In a recent article on the Kaiser Health News (KHN) website, author Phil Galewitz examines the true cost of added coverage for hearing, vision, and dental care in Medicare Advantage plans.
According to the article, Advantage plans’ selling points are often centered around low monthly costs and added coverages, though Galewitz warns that there may be significant out-of-pocket costs for consumers. Currently, hearing, vision, and dental are not covered by traditional Medicare, though progressives in Washington have been advocating for its inclusion as part of the sprawling Build Back Better Act. However, a recent KFF study cited in the article found that, “people in traditional Medicare paid on average about $992 for dental care in 2018 while those in Medicare Advantage plans paid $766.” For vision coverage, the cost differential was even more negligible: “people with traditional Medicare paid $242, compared with $194 for those covered by a Medicare Advantage plan.”
In addition to restrictions that include coverage limited to those with certain health conditions, consumers may only have a small network of providers to choose from or a maximum annual payout that restricts how much the plan pays before cost sharing kicks in.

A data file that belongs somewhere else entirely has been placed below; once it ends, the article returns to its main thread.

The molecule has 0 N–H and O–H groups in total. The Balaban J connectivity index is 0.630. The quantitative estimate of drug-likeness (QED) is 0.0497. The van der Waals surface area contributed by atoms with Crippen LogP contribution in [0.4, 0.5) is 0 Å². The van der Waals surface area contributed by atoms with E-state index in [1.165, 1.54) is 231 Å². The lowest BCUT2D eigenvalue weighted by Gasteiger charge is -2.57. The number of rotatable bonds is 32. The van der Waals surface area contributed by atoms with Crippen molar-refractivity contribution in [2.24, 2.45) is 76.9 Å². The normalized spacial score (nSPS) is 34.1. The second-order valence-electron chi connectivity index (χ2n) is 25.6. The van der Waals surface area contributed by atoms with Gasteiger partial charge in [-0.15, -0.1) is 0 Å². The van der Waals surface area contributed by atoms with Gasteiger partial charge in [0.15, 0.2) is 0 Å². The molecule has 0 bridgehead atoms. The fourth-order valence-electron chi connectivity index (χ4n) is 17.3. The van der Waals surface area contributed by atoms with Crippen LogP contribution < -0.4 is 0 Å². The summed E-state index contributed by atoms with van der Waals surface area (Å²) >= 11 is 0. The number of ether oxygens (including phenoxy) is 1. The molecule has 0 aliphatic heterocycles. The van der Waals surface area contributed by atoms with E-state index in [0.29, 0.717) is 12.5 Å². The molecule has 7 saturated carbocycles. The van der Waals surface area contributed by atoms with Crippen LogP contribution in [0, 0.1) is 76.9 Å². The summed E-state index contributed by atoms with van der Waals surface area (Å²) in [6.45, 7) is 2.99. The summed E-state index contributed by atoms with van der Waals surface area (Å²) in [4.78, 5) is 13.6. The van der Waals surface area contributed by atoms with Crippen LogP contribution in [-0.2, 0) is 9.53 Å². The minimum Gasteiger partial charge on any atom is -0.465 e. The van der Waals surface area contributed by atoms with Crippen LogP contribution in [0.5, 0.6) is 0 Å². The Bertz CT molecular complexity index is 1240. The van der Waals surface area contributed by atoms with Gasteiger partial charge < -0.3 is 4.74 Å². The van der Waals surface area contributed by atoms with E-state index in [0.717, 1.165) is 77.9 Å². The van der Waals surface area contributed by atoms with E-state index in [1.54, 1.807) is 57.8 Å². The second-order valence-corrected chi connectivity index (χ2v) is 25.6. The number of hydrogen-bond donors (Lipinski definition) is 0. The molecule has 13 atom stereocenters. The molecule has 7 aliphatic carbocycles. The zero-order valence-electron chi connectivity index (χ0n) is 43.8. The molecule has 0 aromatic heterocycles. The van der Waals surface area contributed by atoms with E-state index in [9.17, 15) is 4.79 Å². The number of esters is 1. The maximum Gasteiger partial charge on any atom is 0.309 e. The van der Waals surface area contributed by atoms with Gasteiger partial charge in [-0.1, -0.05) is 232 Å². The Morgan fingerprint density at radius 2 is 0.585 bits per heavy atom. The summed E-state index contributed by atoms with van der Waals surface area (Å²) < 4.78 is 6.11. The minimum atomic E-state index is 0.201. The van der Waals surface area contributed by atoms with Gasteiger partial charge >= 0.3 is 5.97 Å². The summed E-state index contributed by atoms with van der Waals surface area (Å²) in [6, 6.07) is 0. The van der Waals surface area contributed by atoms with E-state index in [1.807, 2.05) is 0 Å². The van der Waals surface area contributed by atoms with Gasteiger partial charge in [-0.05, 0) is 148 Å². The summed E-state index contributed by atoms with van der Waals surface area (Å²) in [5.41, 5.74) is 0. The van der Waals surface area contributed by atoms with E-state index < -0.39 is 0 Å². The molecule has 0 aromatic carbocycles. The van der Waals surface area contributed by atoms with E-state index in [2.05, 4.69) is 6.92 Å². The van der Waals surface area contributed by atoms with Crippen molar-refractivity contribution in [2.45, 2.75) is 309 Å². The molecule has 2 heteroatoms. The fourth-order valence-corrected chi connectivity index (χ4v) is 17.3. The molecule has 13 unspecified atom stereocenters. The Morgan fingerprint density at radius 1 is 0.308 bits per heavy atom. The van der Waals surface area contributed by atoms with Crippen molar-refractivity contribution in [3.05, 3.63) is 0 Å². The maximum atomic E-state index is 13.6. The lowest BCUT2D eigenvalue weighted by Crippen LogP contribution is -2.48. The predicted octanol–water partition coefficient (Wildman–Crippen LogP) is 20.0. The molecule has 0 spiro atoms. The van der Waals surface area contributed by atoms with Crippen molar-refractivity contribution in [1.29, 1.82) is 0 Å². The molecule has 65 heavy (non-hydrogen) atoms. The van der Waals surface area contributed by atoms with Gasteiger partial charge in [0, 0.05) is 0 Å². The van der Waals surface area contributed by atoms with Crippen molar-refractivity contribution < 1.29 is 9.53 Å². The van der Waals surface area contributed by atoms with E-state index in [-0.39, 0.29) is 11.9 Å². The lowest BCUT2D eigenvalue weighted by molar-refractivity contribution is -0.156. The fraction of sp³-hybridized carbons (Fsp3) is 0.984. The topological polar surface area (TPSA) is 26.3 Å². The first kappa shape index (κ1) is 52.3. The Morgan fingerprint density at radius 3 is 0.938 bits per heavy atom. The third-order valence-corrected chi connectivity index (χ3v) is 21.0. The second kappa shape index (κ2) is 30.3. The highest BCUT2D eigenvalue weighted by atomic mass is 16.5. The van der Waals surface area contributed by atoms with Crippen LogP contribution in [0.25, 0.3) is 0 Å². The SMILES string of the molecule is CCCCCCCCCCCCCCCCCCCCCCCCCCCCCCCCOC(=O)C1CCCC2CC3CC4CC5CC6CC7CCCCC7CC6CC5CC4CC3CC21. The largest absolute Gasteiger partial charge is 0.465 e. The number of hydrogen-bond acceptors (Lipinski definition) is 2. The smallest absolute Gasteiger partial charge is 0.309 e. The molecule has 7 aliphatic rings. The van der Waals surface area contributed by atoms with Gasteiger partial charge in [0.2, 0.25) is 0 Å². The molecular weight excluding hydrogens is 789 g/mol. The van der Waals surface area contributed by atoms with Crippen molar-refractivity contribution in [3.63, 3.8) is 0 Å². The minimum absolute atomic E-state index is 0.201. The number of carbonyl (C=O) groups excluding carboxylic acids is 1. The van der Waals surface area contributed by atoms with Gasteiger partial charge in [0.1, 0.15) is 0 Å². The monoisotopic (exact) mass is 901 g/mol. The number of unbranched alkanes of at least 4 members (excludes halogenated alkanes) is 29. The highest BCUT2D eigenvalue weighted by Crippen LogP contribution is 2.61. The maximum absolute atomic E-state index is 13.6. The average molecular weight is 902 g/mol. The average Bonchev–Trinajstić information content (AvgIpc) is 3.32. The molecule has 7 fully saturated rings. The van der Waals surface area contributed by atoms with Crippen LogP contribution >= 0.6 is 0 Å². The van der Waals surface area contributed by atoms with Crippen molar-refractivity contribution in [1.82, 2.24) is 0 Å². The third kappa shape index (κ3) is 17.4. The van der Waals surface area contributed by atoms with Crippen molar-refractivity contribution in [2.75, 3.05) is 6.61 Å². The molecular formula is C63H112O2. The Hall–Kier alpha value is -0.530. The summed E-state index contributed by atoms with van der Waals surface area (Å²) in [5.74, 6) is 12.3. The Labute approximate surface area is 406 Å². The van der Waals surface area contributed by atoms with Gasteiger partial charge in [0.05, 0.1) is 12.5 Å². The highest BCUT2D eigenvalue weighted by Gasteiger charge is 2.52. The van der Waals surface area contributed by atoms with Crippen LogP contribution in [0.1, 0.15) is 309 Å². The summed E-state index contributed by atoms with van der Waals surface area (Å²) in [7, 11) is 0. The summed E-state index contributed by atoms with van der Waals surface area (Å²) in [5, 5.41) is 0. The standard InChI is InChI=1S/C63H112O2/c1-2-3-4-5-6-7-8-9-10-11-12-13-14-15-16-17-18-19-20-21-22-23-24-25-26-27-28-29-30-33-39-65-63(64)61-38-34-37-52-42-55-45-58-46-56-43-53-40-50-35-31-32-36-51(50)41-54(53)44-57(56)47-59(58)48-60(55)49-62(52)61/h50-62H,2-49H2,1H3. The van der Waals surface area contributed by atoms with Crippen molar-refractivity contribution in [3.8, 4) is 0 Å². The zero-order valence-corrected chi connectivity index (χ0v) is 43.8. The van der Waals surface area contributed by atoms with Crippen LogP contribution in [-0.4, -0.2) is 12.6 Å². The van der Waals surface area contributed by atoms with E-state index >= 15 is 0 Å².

The article also points out the sheer number of Medicare Advantage plans available in the market—currently numbering more than 30—along with the fact that nitty-gritty details regarding in-network providers and coverage limits can only be accessed by visiting each insurer’s website separately, making comparisons a daunting process.
Jenny Chumbley Hogue, an insurance broker and analyst at medicareresources.org quoted in the article, recommends her clients choose a plan that best suits their needs based on whether their doctor is covered or their medicines are available at a lower cost. She cautions that benefits for hearing aids may be restrictive, for example, and may only cover a certain type of device from a single company.
To read the article in its entirety, please click here.